“Nobody Else But You,” Milwaukee Film Festival
Candice Lecoeur believes she is the reincarnation of Marilyn Monroe in "Nobody Else But You," a surreal murder mystery "too compelling to look away."
At heart, Nobody Else But You is a murder mystery. A local celebrity from the coldest town in France is found dead in an international no man’s land between the French and Swiss borders. She’s buried in the snow with a bottle of pills in her hand. The local police call it a suicide, and since her body is not in their jurisdiction, close the case. A writer of crime novels, however, happens to be in the tiny town. Nobody Else But You falls squarely into a dream-like world of dead starlets, impossible small-town glamour, from-the-grave love stories, a stand-in for James Ellroy, and a Marilyn Monroe reincarnation.
Born Martine Langevin, Candice Lecoeur (Sophie Quinton) is a beautiful, vulnerable, and desperately needy girl. She becomes the model and spokeswoman for a local cheese brand, goes on to become the weather girl, and is slated to star in a film being produced by the regional arts board when she dies. She thinks she is the reincarnation of Marilyn Monroe. David Rousseau (Jean-Paul Rouve) is a frustrated, hard-living writer. Directed by Gerald Hustache-Mathieu, Nobody Else But You is the kind of movie you’d get if the Coen Brothers had an affair with Wes Anderson, and the resulting kid grew up on the set of Twin Peaks.
Candice Lacoeur really believes she is the reincarnation of Marilyn Monroe. Her life has eerie parallels with Monroe’s, they share a birthday, they even look alike. Fitting the broad outlines of Marilyn’s out-sized, dramatic, glamorous life into the confines of a tiny town in northern France with a population of 900 requires some suspension of disbelief, but when you manage it, it’s worth it. The story, for all its surrealism and absurdist vignettes, is about loneliness and perception.
Lacoeur is desperately lonely, and she salves the loneliness in the only way she knows how: using her body to get approval. She is aware that she’s not actually loved—not for herself—because inside she’s Martine Langevin, but she can’t give up either the idea that someone will love Martine or the attention that being Candice gets her. Rousseau falls in love with her, post-mortem, and goes to great lengths to solve the mystery of her death. He breaks into her house, finds twenty years worth of journals, admires her writing and falls for her vulnerability.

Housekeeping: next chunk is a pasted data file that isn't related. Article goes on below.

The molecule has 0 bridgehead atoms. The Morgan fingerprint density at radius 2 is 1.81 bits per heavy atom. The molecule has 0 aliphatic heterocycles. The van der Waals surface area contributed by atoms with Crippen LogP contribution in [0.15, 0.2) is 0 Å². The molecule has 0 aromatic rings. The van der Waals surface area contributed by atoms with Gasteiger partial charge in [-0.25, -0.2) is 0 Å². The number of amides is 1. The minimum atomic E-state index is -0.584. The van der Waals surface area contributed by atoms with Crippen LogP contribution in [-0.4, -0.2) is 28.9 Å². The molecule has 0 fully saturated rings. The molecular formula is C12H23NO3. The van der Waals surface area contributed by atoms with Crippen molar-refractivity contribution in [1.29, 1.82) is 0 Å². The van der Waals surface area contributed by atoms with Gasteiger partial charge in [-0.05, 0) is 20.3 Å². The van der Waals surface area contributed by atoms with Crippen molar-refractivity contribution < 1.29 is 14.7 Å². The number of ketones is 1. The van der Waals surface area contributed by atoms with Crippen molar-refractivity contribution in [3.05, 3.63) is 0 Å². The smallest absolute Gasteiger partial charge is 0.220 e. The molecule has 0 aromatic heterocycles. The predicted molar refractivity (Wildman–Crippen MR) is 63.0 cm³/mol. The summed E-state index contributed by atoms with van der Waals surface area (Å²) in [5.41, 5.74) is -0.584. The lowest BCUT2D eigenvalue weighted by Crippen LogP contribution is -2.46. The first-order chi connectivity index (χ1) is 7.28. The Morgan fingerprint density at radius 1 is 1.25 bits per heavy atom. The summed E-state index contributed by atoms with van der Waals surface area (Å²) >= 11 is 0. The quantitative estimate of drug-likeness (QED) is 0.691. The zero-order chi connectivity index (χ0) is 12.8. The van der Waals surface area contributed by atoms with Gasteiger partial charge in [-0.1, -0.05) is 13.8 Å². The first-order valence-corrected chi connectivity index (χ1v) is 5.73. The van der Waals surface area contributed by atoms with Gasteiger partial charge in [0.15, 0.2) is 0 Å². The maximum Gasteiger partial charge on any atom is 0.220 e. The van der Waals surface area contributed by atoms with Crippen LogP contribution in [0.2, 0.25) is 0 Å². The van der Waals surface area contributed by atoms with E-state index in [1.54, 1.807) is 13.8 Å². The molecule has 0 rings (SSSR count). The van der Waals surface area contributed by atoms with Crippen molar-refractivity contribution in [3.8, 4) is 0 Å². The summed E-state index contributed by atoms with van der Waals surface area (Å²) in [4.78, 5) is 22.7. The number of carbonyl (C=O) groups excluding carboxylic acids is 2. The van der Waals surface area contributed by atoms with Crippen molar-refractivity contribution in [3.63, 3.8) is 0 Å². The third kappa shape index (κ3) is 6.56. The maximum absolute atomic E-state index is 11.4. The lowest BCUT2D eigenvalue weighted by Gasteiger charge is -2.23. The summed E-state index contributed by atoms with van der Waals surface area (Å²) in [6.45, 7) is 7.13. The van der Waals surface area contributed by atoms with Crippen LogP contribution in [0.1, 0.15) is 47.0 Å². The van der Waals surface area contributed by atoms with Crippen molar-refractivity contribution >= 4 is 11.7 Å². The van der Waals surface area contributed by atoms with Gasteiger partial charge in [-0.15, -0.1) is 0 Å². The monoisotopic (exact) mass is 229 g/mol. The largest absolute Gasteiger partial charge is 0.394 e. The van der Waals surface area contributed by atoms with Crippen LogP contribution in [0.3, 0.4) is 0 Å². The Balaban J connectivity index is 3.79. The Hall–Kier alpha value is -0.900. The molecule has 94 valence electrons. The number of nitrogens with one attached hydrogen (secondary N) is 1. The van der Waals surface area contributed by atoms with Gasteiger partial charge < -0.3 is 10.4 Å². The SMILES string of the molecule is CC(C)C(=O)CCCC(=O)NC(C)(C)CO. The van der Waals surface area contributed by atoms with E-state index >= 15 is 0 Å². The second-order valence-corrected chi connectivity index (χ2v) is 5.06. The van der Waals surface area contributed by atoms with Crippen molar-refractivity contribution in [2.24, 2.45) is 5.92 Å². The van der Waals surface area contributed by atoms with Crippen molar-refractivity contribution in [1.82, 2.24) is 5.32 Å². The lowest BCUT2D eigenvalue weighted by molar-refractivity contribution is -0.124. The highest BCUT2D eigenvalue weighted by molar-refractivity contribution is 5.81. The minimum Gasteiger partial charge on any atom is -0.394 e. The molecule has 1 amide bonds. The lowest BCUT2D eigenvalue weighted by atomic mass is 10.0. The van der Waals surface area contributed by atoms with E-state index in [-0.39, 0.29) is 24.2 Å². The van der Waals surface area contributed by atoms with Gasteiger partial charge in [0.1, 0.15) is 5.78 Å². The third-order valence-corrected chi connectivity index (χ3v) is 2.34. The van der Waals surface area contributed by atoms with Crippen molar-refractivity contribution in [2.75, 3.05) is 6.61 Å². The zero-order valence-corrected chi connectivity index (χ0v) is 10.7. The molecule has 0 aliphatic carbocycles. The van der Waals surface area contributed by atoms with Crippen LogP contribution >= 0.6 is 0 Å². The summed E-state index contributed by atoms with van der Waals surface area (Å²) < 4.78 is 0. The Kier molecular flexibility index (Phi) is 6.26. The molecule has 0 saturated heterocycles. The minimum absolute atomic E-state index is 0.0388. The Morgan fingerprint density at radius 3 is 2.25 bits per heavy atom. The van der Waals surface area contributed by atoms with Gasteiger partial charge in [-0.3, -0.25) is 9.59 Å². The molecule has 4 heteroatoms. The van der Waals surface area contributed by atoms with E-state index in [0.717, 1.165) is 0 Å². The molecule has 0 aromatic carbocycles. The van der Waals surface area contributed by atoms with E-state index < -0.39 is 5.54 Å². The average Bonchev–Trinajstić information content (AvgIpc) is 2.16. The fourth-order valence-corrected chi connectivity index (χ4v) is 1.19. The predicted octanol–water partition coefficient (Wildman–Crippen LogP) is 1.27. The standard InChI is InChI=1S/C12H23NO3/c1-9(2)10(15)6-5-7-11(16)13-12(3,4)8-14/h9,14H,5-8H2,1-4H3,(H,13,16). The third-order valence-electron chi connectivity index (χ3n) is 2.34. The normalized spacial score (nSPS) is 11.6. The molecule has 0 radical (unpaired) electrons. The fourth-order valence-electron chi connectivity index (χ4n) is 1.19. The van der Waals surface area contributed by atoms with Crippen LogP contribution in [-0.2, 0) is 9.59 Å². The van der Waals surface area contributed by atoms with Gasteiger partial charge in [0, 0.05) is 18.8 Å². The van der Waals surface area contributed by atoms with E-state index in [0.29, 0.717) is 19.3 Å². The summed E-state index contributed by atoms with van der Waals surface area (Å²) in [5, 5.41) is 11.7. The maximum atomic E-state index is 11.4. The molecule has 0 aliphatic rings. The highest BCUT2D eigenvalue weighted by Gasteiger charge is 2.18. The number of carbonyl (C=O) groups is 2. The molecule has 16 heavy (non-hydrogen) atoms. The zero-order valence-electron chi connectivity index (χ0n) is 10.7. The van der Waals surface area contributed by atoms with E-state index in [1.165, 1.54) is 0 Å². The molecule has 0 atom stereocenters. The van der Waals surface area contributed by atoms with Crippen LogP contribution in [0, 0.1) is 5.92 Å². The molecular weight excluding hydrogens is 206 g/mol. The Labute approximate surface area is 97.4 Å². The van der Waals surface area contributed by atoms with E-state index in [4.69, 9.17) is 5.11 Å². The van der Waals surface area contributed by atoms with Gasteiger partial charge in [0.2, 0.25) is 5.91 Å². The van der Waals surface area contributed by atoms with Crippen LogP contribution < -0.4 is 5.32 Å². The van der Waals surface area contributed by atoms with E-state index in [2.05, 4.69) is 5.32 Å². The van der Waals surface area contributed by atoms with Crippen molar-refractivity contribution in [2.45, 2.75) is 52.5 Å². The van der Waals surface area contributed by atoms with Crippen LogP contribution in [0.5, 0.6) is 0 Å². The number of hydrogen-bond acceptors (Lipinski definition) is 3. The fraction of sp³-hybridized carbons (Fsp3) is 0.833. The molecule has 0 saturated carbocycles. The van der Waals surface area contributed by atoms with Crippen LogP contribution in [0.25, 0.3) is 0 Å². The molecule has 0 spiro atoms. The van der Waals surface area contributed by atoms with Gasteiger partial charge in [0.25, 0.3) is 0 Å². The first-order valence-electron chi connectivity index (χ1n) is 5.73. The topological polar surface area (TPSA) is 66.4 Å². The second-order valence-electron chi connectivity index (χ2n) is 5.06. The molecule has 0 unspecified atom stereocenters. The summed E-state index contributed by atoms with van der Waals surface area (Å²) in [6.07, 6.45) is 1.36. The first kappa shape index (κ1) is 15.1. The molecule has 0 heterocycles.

There are more absurdist, dream-sequence scenes than can be counted. The receptionist at a hotel where Rousseau checks in is a caricature of French flirting, offering hot toddies and hot water bottles and slinking around. The hotel itself is opulently run-down, complete with faulty electric wires, allowing the lighting to flicker and even go out at opportune moments.
Rousseau befriends a policeman who finds him hiding behind the sofa in Candice’s apartment in an old cookie factory. The policeman aids him in not getting in trouble while investigating, and the two of them meet in a handsomely appointed sauna. There is a nightclub (in this town of 900) where starlet Candice can go wearing a wig and not be recognized while meeting her politician lover. There is an autistic boy in town that the policeman has to go and collect from a tree, where he is screaming in his underwear about he wants a woman. Rousseau makes himself a dinner of the cheese that made Candice famous and eats it off a lap tray as he sits on the toilet. Each of these scenes are ridiculous, and you realize this as you watch them, but they are so well-filmed, so expertly blocked, and so utterly self-aware of their ridiculousness that it is impossible not to get sucked into the dream.
Nobody Else But You is a murder mystery that solves itself as soon as the Marilyn Monroe connection is made, and yet you can’t stop watching it. You have to see it through, knowing how it will end. The world these people inhabit, the dream they live in, is too compelling to look away.
Nobody Else But You will screen four times during the Milwaukee Film Festival. The first screening is on Friday, Sept. 28, at the Fox-Bay Cinema Grill at 7:15 p.m. More information on additional showtimes can be found at TCD’s Flick by Flick guide to the festival.
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